To be taken with the whole clause, at the end of which it stands emphatically. If in this life we are hopers in Christ, and if that is all. If we are not such as shall have hope in Christ after we shall have fallen asleep.
But now is Christ risen from the dead, and become the firstfruits of them that slept.
The first-fruits (ἀπαρχὴ)
For since by man came death, by man came also the resurrection of the dead.
For as in Adam all die, even so in Christ shall all be made alive.
All - all
What the all means in the one case it means in the other.
But every man in his own order: Christ the firstfruits; afterward they that are Christ's at his coming.
Only here in the New Testament. In Sept., a band, troop, or cohort; also a standard; Numbers 10:14; Numbers 18:22, Numbers 18:25. How the one idea ran into the other may be perceived from the analogy of the Latin manipulus, a handful of hay twisted round a pole and used by the Romans as the standard of a company of soldiers, from which the company itself was called manipulus. In classical Greek, besides the meaning of company, it means an ordinance and a fixed assessment. Here in the sense of band, or company, in pursuance of the principle of a descending series of ranks, and of consequent subordinations which is assumed by Paul. The series runs, God, Christ, man. See 1 Corinthians 3:21-23; 1 Corinthians 11:3. The reference is not to time or merit, but simply to the fact that each occupies his own place in the economy of resurrection, which is one great process in several acts. Band after band rises. First Christ, then Christians. The same idea appears in the first-fruits and the harvest.
Then cometh the end, when he shall have delivered up the kingdom to God, even the Father; when he shall have put down all rule and all authority and power.
Rule - authority - power (ἀρχὴν, ἐξουσίαν, δύναμιν)
For he must reign, till he hath put all enemies under his feet.
The last enemy that shall be destroyed is death.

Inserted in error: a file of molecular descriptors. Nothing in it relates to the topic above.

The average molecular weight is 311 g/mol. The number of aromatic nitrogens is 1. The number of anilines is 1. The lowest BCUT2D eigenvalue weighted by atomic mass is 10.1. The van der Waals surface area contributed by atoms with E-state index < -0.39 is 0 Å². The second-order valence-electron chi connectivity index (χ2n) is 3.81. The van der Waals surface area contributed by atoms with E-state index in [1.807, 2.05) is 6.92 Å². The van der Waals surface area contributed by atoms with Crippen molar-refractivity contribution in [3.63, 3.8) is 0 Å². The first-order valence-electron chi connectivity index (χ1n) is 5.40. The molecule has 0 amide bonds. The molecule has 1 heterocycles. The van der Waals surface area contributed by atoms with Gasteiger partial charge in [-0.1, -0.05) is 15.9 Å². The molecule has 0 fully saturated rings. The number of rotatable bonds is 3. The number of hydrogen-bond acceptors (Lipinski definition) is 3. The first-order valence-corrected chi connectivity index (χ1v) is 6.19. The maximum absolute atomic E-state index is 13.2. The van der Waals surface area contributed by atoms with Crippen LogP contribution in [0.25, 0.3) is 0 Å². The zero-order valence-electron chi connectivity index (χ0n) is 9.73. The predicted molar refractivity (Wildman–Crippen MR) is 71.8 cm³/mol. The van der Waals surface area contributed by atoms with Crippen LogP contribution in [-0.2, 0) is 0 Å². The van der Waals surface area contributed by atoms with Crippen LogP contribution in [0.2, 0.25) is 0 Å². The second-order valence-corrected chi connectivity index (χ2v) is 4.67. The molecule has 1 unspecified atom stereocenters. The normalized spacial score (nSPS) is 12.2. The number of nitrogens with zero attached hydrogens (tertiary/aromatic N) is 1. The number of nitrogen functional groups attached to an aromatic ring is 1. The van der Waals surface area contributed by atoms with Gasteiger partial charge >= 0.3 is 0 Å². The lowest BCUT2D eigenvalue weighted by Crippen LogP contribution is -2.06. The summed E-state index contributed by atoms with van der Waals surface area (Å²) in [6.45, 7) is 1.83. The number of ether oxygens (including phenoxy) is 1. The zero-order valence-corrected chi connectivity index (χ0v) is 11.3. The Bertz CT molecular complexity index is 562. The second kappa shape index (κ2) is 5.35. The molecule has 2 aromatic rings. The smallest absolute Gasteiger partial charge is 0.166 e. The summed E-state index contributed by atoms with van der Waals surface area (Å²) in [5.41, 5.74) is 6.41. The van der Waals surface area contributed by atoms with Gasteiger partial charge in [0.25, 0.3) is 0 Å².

For he hath put all things under his feet. But when he saith, all things are put under him, it is manifest that he is excepted, which did put all things under him.
When He saith (ὅταν εἴπη)
God, speaking through the Psalmist (Psalm 8:6). Some, however, give a future force to the verb, and render but when He shall have said; i.e., when, at the end, God shall have said, "All things are put under Him. The subjection is accomplished." See Rev., margin.
And when all things shall be subdued unto him, then shall the Son also himself be subject unto him that put all things under him, that God may be all in all.
Else what shall they do which are baptized for the dead, if the dead rise not at all? why are they then baptized for the dead?
What shall they do (τί ποιήσουσιν)
What will they effect or accomplish. Not, What will they have recourse to? nor, How will it profit them? The reference is to the living who are baptized for the dead.
Baptized for the dead (βαπτιζόμενοι ὑπὲρ τῶν νεκρῶν)
Concerning this expression, of which some thirty different explanations are given, it is best to admit frankly that we lack the facts for a decisive interpretation. None of the explanations proposed are free from objection. Paul is evidently alluding to a usage familiar to his readers; and the term employed was, as Godet remarks, in their vocabulary, a sort of technical phrase. A large number of both ancient and modern commentators adopt the view that a living Christian was baptized for an unbaptized dead Christian. The Greek expositors regarded the words the dead as equivalent to the resurrection of the dead, and the baptism as a manifestation of belief in the doctrine of the resurrection. Godet adopts the explanation which refers baptism to martyrdom - the baptism of blood - and cites Luke 12:50, and Mark 10:38. In the absence of anything more satisfactory I adopt the explanation given above.
And why stand we in jeopardy every hour?
I protest by your rejoicing which I have in Christ Jesus our Lord, I die daily.
I protest, etc.
I protest is not expressed, but merely implied, in the particle of adjuration, νὴ by. The order of the Greek is noteworthy. I die daily, by your rejoicing, etc.
Your rejoicing (τὴν ὑμέτεραν καύχησιν)
Rev., better, that glorying in you which I have. Paul would say: "You Corinthian Christians are the fruit of my apostolic labor which has been at a daily risk to life; and as truly as I can point to you as such fruit, so truly can I say, 'I die daily."'
I die daily
I am in constant peril of my life. Compare 2 Corinthians 4:11; 2 Corinthians 11:23; Romans 8:36. So Clytaemnestra: "I have no rest by night, nor can I snatch from the day a sweet moment of repose to enfold me; but Time, ever standing over me, was as a jailer who conducted me to death" (Sophocles, "Electra," 780, 781). And Philo: "And each day, nay, each hour, I die beforehand, enduring many deaths instead of one, the last."
If after the manner of men I have fought with beasts at Ephesus, what advantageth it me, if the dead rise not? let us eat and drink; for to morrow we die.
After the manner of men (κατὰ ἄνθρωπον)
As men ordinarily do, for temporal reward; and not under the influence of any higher principle or hope.
I have fought with beasts (ἐθηριομάχησα)